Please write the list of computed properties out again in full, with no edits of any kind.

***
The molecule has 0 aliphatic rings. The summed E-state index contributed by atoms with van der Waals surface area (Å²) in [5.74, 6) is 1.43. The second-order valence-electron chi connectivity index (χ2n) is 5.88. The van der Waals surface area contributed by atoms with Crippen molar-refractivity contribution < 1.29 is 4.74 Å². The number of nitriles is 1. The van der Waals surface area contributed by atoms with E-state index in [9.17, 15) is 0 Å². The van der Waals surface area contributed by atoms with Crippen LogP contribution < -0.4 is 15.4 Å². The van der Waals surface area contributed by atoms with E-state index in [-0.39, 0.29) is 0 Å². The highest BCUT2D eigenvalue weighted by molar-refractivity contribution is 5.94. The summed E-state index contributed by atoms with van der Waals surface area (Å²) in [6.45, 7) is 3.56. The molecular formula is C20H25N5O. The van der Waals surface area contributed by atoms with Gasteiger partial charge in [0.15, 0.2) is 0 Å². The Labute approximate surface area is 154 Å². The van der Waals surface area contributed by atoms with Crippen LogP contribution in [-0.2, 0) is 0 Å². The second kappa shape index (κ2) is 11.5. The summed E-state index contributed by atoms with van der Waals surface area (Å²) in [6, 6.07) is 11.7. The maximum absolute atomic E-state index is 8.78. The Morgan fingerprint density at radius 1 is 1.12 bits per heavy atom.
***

The molecule has 0 aliphatic rings. The summed E-state index contributed by atoms with van der Waals surface area (Å²) in [5.74, 6) is 1.43. The second-order valence-electron chi connectivity index (χ2n) is 5.88. The van der Waals surface area contributed by atoms with Crippen molar-refractivity contribution < 1.29 is 4.74 Å². The number of nitriles is 1. The van der Waals surface area contributed by atoms with E-state index in [9.17, 15) is 0 Å². The van der Waals surface area contributed by atoms with Crippen LogP contribution < -0.4 is 15.4 Å². The van der Waals surface area contributed by atoms with E-state index in [-0.39, 0.29) is 0 Å². The highest BCUT2D eigenvalue weighted by molar-refractivity contribution is 5.94. The summed E-state index contributed by atoms with van der Waals surface area (Å²) in [6.45, 7) is 3.56. The molecular formula is C20H25N5O. The van der Waals surface area contributed by atoms with Gasteiger partial charge in [0.15, 0.2) is 0 Å². The Labute approximate surface area is 154 Å². The van der Waals surface area contributed by atoms with Crippen LogP contribution in [-0.2, 0) is 0 Å². The second kappa shape index (κ2) is 11.5. The summed E-state index contributed by atoms with van der Waals surface area (Å²) in [6, 6.07) is 11.7. The maximum absolute atomic E-state index is 8.78. The Morgan fingerprint density at radius 1 is 1.12 bits per heavy atom.